I confirm that the Government have sought and secured the consent of the Queen and the Prince of Wales to a number of measures in the Bill that bind the Crown or apply in respect of Crown land, the Crown Estate or the Duchies of Lancaster or Cornwall. These include—in direct response to his question—provisions to give directions to waste carriers; an expansion of the powers of search and seizure to tackle waste crime; the operation of smoke control areas; changes to abstraction licences; changes to land valuation provisions for the purpose of internal drainage boards; biodiversity net gain, including for infrastructure and in the marine environment; improving the Forestry Act 1967 and provision for an ancient woodland protection standard; and conservation covenants. This is a standard process that the Government undertake for all Bills. Clause 32 of the Bill clarifies that the enforcement jurisdiction for the Office for Environmental Protection extends to all public authorities, including the Crown, and subsection (3) defines the term “public authority”.
When the House was in Committee on the Bill in June, my noble friend the Minister moved two amendments to Clause 20 to do with the requirement for UK Ministers to adhere to environmental principles. The first of them disapplied a clause of the UK Withdrawal from the European Union (Continuity) (Scotland) Act 2021. In speaking to the amendments, he rounded off his speech by saying that
“this is in keeping with the devolution settlement. We will continue to work with the Scottish Government to ensure that our environmental approaches work together.”—[
This action has provoked a flurry of objection north of the border and an added disagreement on the appropriateness of legislative consent Motions. This House has an important role to play in constitutional matters, and I think the Government should tell us whether discussions were held with the Scottish Government in relation to this action and whether there are any lessons to be learned about working together.
I reassure my noble friend that, throughout the passage of the Bill, Ministers and officials from the UK Government have worked very closely with Ministers and officials from the devolved Administrations. We have consistently engaged with the Scottish Government on many of its contents and will continue to do so in future. I hope that answers his question.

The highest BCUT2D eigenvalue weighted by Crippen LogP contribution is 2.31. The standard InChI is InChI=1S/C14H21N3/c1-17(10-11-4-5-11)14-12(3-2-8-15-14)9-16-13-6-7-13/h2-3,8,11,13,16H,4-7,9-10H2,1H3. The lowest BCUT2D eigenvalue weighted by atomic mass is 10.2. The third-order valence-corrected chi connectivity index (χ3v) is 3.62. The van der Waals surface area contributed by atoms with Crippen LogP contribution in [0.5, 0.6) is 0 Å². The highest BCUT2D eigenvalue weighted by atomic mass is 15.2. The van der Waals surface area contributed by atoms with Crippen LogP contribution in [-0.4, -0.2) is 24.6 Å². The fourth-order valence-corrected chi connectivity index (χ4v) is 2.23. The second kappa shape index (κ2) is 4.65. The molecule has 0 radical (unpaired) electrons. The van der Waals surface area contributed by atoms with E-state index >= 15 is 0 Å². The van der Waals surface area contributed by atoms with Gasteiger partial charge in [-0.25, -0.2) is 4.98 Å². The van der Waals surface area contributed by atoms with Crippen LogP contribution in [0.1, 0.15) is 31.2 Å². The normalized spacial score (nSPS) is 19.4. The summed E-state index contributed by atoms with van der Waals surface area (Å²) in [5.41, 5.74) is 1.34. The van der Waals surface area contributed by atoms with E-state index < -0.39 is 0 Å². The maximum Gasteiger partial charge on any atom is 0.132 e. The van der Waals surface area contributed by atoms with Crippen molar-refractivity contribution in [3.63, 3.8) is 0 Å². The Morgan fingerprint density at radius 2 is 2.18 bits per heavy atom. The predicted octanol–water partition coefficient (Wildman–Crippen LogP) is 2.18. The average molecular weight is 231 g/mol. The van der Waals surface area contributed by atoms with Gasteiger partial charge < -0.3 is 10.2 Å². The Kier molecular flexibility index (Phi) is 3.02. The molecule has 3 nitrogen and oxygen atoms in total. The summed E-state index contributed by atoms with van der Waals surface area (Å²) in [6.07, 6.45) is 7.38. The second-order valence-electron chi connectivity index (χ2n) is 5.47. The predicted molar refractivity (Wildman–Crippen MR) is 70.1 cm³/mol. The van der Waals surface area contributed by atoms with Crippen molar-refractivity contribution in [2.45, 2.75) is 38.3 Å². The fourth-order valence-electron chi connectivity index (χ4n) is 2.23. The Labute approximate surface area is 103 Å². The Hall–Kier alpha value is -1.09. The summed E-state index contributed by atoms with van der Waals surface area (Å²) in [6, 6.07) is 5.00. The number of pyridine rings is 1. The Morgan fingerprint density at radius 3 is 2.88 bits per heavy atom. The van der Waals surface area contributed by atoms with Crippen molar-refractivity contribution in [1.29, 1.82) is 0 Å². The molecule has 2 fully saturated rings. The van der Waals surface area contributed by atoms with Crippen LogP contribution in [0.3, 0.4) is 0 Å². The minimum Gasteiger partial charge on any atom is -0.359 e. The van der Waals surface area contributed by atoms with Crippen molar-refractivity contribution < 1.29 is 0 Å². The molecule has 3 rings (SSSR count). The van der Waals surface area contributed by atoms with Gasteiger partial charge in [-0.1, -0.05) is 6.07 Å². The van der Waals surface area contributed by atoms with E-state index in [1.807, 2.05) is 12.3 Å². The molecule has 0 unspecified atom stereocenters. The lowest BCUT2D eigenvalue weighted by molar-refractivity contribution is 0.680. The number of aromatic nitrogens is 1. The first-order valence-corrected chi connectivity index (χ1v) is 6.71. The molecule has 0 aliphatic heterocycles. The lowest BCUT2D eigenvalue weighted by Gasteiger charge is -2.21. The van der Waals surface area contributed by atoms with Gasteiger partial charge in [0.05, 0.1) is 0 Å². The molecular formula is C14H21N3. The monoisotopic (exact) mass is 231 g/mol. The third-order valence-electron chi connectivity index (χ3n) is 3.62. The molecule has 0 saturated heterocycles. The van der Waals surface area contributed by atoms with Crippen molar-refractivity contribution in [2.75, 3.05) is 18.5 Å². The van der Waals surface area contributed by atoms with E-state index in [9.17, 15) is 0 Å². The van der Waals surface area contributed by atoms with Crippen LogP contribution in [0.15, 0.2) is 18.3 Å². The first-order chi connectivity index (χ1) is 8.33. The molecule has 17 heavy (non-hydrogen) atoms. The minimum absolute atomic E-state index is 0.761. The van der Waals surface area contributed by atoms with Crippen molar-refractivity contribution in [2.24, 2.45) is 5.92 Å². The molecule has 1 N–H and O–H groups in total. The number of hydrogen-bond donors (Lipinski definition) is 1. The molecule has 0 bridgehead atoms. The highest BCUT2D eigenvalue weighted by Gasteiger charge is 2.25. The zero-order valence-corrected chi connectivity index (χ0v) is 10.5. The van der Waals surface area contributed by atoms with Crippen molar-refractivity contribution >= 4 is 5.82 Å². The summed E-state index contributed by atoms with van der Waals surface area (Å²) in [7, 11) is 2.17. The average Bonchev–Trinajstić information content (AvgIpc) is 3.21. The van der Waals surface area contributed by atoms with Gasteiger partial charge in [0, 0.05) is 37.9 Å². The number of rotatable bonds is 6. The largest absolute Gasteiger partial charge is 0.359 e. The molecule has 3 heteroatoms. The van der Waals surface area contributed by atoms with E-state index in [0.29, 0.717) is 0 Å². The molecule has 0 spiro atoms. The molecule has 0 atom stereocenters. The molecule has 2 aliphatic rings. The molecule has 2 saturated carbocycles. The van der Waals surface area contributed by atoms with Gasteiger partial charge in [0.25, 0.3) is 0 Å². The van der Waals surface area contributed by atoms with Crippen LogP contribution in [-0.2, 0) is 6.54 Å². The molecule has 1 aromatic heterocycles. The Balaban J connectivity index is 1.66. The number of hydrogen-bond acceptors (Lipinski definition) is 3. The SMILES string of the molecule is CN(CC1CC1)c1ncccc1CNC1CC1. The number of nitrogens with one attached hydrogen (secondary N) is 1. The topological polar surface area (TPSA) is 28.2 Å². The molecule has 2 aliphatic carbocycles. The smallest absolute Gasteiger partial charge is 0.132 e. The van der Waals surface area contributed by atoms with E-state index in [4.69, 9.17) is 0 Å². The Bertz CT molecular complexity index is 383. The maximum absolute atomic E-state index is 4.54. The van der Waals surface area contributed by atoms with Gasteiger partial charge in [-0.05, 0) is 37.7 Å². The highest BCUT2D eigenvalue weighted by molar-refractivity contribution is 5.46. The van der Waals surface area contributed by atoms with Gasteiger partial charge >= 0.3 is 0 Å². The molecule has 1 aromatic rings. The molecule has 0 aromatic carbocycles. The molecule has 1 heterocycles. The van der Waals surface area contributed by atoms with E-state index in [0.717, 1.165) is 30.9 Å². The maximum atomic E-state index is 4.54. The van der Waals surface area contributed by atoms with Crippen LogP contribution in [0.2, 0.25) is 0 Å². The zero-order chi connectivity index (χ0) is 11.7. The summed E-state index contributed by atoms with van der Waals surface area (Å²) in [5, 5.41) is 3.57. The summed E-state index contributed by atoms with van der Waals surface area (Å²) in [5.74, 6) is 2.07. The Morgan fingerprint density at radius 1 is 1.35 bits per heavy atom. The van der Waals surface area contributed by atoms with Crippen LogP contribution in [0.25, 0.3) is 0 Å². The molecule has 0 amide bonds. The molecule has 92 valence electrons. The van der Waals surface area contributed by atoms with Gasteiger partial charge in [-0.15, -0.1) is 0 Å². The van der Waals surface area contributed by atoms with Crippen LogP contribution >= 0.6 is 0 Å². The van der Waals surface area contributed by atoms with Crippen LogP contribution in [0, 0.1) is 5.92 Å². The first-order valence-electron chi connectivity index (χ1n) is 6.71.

My Lords, I apologise for intervening on a Bill that I have not been involved in, but my understanding of the procedure at this point is that those who wish to speak will do so and then the Minister will respond at the end, rather than this being a series of questions and answers. I wonder if that might assist the House.
My Lords, I agree with the Minister that this Bill, as it stands now, is ambitious. But the Bill we had originally was a terrible Bill and that is why we so heavily amended it—it is quite unusual to amend a Bill to this extent. I hope that the Minister is going to push very hard, with the Treasury and his colleagues in the Commons, to make sure that they take out very few, if any, of our amendments.
I thank the Minister and the Defra officials, who have engaged with me and many other noble Lords very constructively during the passage of this Bill through your Lordships’ House.
I echo the point just made by the noble Baroness, Lady Jones of Moulsecoomb: the amendments that have been passed in this House have significantly improved the quality of the Bill. An important point to note is that the amendments had almost universal support from all groups in your Lordships’ House. They were not party-political points; they were points made by those of us who believe passionately in the protection of the environment, now and in the future, to leave a better environment for our children and grandchildren than we have at the moment.
I hope, therefore, as the noble Baroness, Lady Jones, has said, that the Minister will do his very best with his colleagues to ensure that the majority, if not all, of the amendments survive their consideration in the Commons and that we do not have to start the arguments all over again at ping-pong in a couple of weeks’ time.
My Lords, I congratulate my noble friend the Minister on what was, I think, his first Bill in this House, and my noble friend Lady Bloomfield, as well as the Bill team, who went the extra mile. I particularly pay tribute to my noble friend for the amendments that he brought forward, which is always quite an achievement for a Minister in this place.